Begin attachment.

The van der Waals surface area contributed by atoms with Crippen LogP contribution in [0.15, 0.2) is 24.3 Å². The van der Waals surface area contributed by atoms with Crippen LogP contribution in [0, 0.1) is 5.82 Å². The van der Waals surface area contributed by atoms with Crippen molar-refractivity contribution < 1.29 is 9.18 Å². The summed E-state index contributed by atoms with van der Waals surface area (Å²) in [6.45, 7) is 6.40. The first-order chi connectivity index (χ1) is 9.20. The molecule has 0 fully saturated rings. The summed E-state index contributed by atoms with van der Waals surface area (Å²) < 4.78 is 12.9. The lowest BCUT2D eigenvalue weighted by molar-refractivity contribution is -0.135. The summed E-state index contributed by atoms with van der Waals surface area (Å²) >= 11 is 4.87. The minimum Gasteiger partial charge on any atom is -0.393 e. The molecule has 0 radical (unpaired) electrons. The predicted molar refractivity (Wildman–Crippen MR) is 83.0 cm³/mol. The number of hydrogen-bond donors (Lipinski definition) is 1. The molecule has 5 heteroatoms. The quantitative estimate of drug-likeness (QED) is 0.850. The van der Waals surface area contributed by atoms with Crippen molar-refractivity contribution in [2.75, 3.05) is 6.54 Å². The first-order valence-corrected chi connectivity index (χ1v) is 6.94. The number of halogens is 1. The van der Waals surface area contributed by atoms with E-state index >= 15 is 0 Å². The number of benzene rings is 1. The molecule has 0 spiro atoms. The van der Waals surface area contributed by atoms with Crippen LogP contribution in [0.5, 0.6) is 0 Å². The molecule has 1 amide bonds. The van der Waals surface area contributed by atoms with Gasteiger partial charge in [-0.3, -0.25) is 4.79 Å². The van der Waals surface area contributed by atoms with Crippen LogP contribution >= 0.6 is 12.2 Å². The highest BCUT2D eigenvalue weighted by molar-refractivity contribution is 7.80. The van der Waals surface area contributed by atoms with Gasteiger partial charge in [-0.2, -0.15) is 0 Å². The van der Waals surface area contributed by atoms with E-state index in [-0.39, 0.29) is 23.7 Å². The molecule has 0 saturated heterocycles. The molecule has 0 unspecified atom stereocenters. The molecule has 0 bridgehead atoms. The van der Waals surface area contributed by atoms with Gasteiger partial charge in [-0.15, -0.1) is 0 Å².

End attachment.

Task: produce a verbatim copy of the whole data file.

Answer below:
The van der Waals surface area contributed by atoms with Crippen LogP contribution in [0.15, 0.2) is 24.3 Å². The van der Waals surface area contributed by atoms with Crippen LogP contribution in [0, 0.1) is 5.82 Å². The van der Waals surface area contributed by atoms with Crippen molar-refractivity contribution < 1.29 is 9.18 Å². The summed E-state index contributed by atoms with van der Waals surface area (Å²) in [6.45, 7) is 6.40. The first-order chi connectivity index (χ1) is 9.20. The molecule has 0 fully saturated rings. The summed E-state index contributed by atoms with van der Waals surface area (Å²) < 4.78 is 12.9. The lowest BCUT2D eigenvalue weighted by molar-refractivity contribution is -0.135. The summed E-state index contributed by atoms with van der Waals surface area (Å²) >= 11 is 4.87. The minimum Gasteiger partial charge on any atom is -0.393 e. The molecule has 0 radical (unpaired) electrons. The predicted molar refractivity (Wildman–Crippen MR) is 83.0 cm³/mol. The number of hydrogen-bond donors (Lipinski definition) is 1. The molecule has 5 heteroatoms. The quantitative estimate of drug-likeness (QED) is 0.850. The van der Waals surface area contributed by atoms with Crippen molar-refractivity contribution in [2.75, 3.05) is 6.54 Å². The first-order valence-corrected chi connectivity index (χ1v) is 6.94. The number of halogens is 1. The van der Waals surface area contributed by atoms with E-state index >= 15 is 0 Å². The number of benzene rings is 1. The molecule has 0 spiro atoms. The van der Waals surface area contributed by atoms with Crippen LogP contribution in [0.5, 0.6) is 0 Å². The molecule has 1 amide bonds. The van der Waals surface area contributed by atoms with Gasteiger partial charge in [-0.3, -0.25) is 4.79 Å². The van der Waals surface area contributed by atoms with Crippen LogP contribution >= 0.6 is 12.2 Å². The highest BCUT2D eigenvalue weighted by molar-refractivity contribution is 7.80. The van der Waals surface area contributed by atoms with Gasteiger partial charge in [-0.2, -0.15) is 0 Å². The van der Waals surface area contributed by atoms with E-state index in [-0.39, 0.29) is 23.7 Å². The molecule has 0 saturated heterocycles. The molecule has 0 unspecified atom stereocenters. The molecule has 0 bridgehead atoms. The van der Waals surface area contributed by atoms with Gasteiger partial charge in [-0.15, -0.1) is 0 Å².